Salt Lake Tribune blogger Rosemary Winters reports that a prominent Salt Lake gay activist, Eric Ethington, has organized a protest against LDS Apostle Boyd Packer’s "Cleansing The Inner Temple" Conference speech, to take place on Thursday October 7th, 2010. Participants are asked to meet at Salt Lake City’s City Creek Park, 102 N. State St., at 7 p.m. and wear black. The group plans to march to the LDS Church Office Building nearby. Civil disobedience is possible since they are contemplating lying on the ground.
This is just one part of the backlash that has erupted in the wake of President Packer's speech. Nationally, the deceptively-named Human Rights Campaign (HRC), which is actually concerned only with gay rights, has weighed in, issuing a statement characterizing Packer's remarks as "inaccurate and dangerous", and demanding that he "correct" them. HRC presumes to think they're closer to the Lord than one of His apostles. Human Rights Campaign is also infamous for grading different corporations on their gay-friendliness and computes a Corporate Equality Index in which the maximum grade is 100. You can download the full 100-page 2011 report HERE. Their judgment criteria consists of a complex and Byzantine system of "soft" and "hard" benefits and policies for gays. To avoid unnecessarily empowering HRC and giving them undeserved credibility, the idea here is to attempt to avoid patronizing corporate entities with high scores, if it is possible to do so.
Thanks to the Provo Daily Herald, we have the complete version of President Packer's talk, in two videos, so you can decide for yourself if his counsel was "hate" or truth. The Tribune's story about the speech has attracted 3,216 comments, with no end in sight. A complete written transcript is not yet available from the LDS website, but an excerpt of what is considered the most inflammatory part is posted on MainStreetPlaza.
The LDS community has become divided by the speech. Carol Lynn Pearson, a Mormon writer in northern California who has worked to make gays feel welcome in the LDS Church, complained that President Packer’s approach seemed so different from the style of Elder Marlin Jensen, LDS Church historian and member of the First Quorum of Seventy, who, while on assignment last month, listened and wept with gay and lesbian members in a special meeting following a stake conference in Oakland, California. In that meeting, Elder Jensen reportedly said "To the [extent that] it’s within my power to apologize, I want to tell you that I am sorry. I am very sorry." He was delivering a personal apology for the effects of the Proposition 8 campaign, and not speaking officially for the Church. But perhaps Pearson and other critics thought the First Presidency would follow up with a similar statement at Conference. Criticism of President Packer reached hysterical proportions on the Feminist Mormon Housewives blog. Another critic is Jana Riess in her aptly-named Flunking Sainthood column.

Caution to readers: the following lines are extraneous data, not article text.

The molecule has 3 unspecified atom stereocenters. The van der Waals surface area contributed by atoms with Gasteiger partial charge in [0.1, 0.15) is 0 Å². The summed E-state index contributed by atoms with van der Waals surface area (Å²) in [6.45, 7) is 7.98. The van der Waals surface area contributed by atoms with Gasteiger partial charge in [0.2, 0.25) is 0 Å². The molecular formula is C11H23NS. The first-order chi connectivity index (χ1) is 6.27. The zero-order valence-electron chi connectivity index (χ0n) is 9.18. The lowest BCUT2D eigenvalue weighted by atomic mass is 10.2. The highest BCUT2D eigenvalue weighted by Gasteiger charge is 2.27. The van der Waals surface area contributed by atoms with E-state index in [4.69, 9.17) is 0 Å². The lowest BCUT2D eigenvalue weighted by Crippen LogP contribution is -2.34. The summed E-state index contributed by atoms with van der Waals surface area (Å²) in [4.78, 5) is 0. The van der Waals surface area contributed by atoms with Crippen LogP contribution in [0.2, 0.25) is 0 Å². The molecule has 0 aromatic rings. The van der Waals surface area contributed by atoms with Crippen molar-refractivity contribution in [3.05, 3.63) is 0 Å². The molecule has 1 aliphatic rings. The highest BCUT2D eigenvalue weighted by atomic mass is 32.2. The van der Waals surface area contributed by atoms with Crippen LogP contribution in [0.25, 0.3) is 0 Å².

On the other hand, President Packer had his defenders. LDS spokesman Scott Trotter emphasized Monday that the apostle’s speech was consistent with the church’s longtime position. “The [LDS] Church’s doctrine on the importance of marriage and family and its implications for same-gender marriage are very clear,” Trotter said in a statement, “and are based on principles of truth, respect and love for all of God’s children.” Moreover, he said, “We have continually emphasized that there is no room in this discussion for hatred or mistreatment of anyone.” In a nutshell, the LDS Church's position is that homosexual orientation is O.K., but homosexual practice is actionable.
Others defending President Packer include David Pruden, the president of Evergreen International, a nonprofit group that helps Mormons overcome gay behavior and diminish same-sex attraction. Pruden dismissed the idea that Packer’s comments about gays overcoming their attractions would lead to more suicides, explaining that the LDS Church —- and Packer —- are simply telling members to live the standards of the Church. Another articulate voice supporting Packer was Utah County blogger Connor Boyack, who unequivocally condemned the hysteria against Packer by saying that "If such advocacy groups are concerned about the harm Packer’s remarks will have in the LDS/LGBT relations, they need only look inward, for it is they who have blatantly and unapologetically lied. They have egregiously claimed that Packer will be responsible for the suicides of struggling individuals, and explicitly stated that his teachings were based on fear and hatred, and that he claims, essentially, that 'God hates fags'".
To expect the LDS Church to go against scripture (Leviticus 18:22, Leviticus 20:13, and Romans 1:26-27) and sanction homosexual marriage without a revelation is ludicrous. If the Brethren took such action, they'd be unworthy of their positions. The current policy will remain in effect unless or until they receive a revelation permitting them to change the policy. The Church of Jesus Christ of Latter-day Saints is run by revelation, not by e-mail campaigns or sit-ins.